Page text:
Godspeed, Sparky

moonlight

Flyin' to fund my fishin'
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The wreckage of Sparky Imeson's C-180 was found today near the Canyon Ferry MT airport, about 25 miles from my house. He departed Bozeman on Tuesday intending to fly to Helena. Sparky didn't make it. No reliable news as to a cause yet.

God bless the man and his family. His books, videos, flying clinics, and seminars have done a tremendous amount of life saving over the past 20-30 years.
 

troy

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Killed pilot had been flying to 2007 crash site
BILLINGS, Mont. (AP) — A veteran pilot killed in a Tuesday crash near Helena had set out that afternoon to take photographs of a site where he was involved in a crash two years ago, his friends said Friday.
Investigators from the National Transportation Safety Board arrived Friday to begin investigating the crash that killed Sparky Imeson, a Helena flight instructor with more than 40 years experience.
Imeson, 64, took off alone from the Bozeman airport at 2:11 p.m. Tuesday. Searchers on Thursday found the wreckage of his Cessna 180 about two miles southwest of the Canyon Ferry airstrip.
Two friends, Gary McDonald and Galen Hanselman, said Imeson had intended to document the site of a 2007 crash in the Elkhorn Mountains in which he was a passenger.
Imeson gave regular presentations on mountain flying and backcountry survival techniques. His friends said he wanted to use the photos in those presentations.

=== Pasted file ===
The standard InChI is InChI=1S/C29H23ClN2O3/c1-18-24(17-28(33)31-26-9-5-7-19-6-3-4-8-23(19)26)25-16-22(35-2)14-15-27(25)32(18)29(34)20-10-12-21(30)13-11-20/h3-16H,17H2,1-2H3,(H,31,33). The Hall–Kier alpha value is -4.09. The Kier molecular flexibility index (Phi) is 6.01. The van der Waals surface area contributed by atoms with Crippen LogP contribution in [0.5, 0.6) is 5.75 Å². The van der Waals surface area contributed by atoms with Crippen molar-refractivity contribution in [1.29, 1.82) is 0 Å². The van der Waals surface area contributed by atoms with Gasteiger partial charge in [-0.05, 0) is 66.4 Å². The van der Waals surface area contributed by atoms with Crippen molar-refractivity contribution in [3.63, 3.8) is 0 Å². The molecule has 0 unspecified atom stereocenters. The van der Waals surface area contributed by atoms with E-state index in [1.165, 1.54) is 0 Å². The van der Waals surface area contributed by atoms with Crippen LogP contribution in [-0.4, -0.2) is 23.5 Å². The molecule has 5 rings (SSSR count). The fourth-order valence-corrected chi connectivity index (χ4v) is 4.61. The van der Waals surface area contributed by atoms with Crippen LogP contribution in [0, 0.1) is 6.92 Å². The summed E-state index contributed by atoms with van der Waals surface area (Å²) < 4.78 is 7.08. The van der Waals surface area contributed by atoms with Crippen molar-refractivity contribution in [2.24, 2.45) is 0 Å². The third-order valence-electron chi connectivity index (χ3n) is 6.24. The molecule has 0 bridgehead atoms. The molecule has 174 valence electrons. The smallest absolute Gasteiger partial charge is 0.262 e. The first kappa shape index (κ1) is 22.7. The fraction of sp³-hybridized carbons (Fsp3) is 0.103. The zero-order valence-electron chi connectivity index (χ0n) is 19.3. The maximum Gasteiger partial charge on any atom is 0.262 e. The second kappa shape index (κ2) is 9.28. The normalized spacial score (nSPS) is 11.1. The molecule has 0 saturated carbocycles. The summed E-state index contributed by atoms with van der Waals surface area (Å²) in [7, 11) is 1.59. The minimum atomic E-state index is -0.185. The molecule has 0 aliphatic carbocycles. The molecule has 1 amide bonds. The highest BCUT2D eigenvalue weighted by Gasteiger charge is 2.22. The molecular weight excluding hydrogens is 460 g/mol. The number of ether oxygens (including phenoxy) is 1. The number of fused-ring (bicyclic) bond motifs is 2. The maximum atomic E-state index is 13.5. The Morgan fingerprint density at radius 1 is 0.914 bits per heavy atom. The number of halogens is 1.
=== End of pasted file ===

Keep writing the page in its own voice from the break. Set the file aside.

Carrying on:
Two days before his fatal crash, Imeson apparently suffered oxygen depravation during a Sunday flight out of Helena.
Flight records from flightaware.com indicate that during that trip Imeson climbed to an altitude of 24,000 feet, where the air is too thin for humans to survive without supplemental oxygen.
After becoming disoriented, he was talked down to a lower altitude by an air traffic controller in Salt Lake City, according to McDonald, who said Imeson likely had oxygen but could have had a problem with his equipment.
McDonald said he was present when the air traffic controller called Imeson’s mother and told her about the incident.
But altitude does not appear to have been a factor in Tuesday’s crash, said NTSB Deputy Regional Chief Debra Eckrote.
“A witness saw the aircraft flying low in the area,” Eckrote said.
24,000 feet in a C-180?
 

moonlight

Flyin' to fund my fishin'
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That's not a misprint...his C-180 was turbo'd, and evidently he was that high after doing some work on the plane. I'm not sure why he had hypoxia problems, word has it he had O2 on board.
 

troy

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I see...

Sure a shame though. He was a great pilot and teacher.
 
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